Once you have selected the form of legal structure that suits your needs, you will need to form and register your company with the jurisdiction of your choosing.

File for a Federal Tax Identification number

Also referred to as an Employer Identification Number (EIN), obtaining a tax identification ("ID") from the IRS is one of the most crucial steps you must take when establishing your business. The number is issued by the IRS and is used for reporting financial activities of a business, similar to an individual’s social security number. This will distinguish the company as a separate legal entity, grant it its own separate taxation in some circumstances, and activate the tax benefits associated with the business entity. This number is required for many reasons, including if your business does any of the following:

 

  • If you have employees
  • Operate as as corporation or partnership
  • File tax returns for employment, excise, alcohol, tobacco, or firearms
  • If you have a Keogh plan (a retirement account for self-employed individuals)
  • If your business is involved in estates (trusts and IRAs), real estate, non-profit organizations, farming cooperatives, or plan administrators

Obtain the necessary business permits and licenses

Depending on your business type and the physical location, you may be required to have one or more business licenses or permits from the state, local and even federal level. These licenses may include:

 

  • A general business operation license
  • Zoning and land use permits
  • Sales tax license
  • Health department permits
  • Fire Department permit
  • Occupational or professional licenses

Failing to have the proper licenses and business permits could result in fines or other penalties. Most states have resources online to assist business owners to determine the licensing they will need in order to remain in compliance.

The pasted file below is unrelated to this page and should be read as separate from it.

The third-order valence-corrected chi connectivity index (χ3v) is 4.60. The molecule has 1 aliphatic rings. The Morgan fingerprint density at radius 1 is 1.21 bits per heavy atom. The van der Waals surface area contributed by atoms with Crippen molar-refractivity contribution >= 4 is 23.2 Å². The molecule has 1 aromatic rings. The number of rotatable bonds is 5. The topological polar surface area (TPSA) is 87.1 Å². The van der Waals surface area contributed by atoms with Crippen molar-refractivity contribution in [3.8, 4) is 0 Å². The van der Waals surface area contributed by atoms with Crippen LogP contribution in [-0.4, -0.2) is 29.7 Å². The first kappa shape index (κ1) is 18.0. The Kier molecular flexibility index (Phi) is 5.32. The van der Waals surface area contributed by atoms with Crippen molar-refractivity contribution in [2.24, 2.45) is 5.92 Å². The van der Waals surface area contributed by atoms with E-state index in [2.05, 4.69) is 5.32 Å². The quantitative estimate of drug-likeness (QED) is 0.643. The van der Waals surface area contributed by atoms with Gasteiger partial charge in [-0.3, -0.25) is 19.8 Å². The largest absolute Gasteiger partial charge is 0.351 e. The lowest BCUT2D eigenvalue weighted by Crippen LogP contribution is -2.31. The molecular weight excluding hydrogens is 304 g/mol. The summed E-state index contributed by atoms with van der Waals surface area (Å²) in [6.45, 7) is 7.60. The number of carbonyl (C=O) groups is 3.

Learn about employment laws

There are several state and federal employment laws that may apply to your business, and you risk fines and penalties if you don’t follow them. Your legal obligations as an employer do not begin until you hire your first employee, however they could have costly consequences if you are not careful. You should spend time with a business law or employment attorney and/or a CPA to fully understand your obligations for the following (and other) procedures:

  • federal and state payroll and withholding taxes
  • self-employment taxes
  • anti-discrimination laws
  • OSHA regulations
  • unemployment insurance
  • workers' compensation rules
  • wage and hour requirements.

Depending on the size of your company, and the type of business in which you engage, it may be necessary to develop procedures and policies, handbooks and possibly training courses to assure that your company does not inadvertently violate any rules.

Operating agreement or bylaws

Although you are not required to file a copy of your company's bylaws or operating agreement with the state's office, most states require businesses to keep a written record of them. These documents provide important guidelines for how your company will operate and explain how decisions will be made, how to handle ownership changes, how shares of stock are issued and more. Essentially, these documents explain how the company will govern itself and can assist in settling company disputes if necessary.  A business attorney can assist you with preparing operating agreements, bylaws, and other governing documents that meet the unique needs of your business.

What contracts does my business need?

Contracts play an essential role in protecting your business by carefully outlining the rights and responsibilities of the parties in the agreement. A well-written contract can reduce the number of disputes that arise, ensure that you get paid for the work you or your company does, and provide a clear remedy if a contract is broken. You should always have an experienced attorney draft or review contracts, including routine contracts that you’ll need to use over and over, such as service and employee contracts.


Getting business advice and legal help from a business attorney is key in helping you to start your business on the right foot. Hiring a general practice lawyer may save you money upfront, but could cost you down the road. A business attorney can assess your risks, identify ways to minimize the risk factors and assist you in staying compliant with all of the rules and regulations associated with your business. You should make it a habit to seek business legal advice on a regular basis to ensure that you are protecting yourself as your business grows and changes.

If you are in the process of starting a business or have already begun operating a new business and have legal questions, please call our office at 410-497-5947 for a consultation.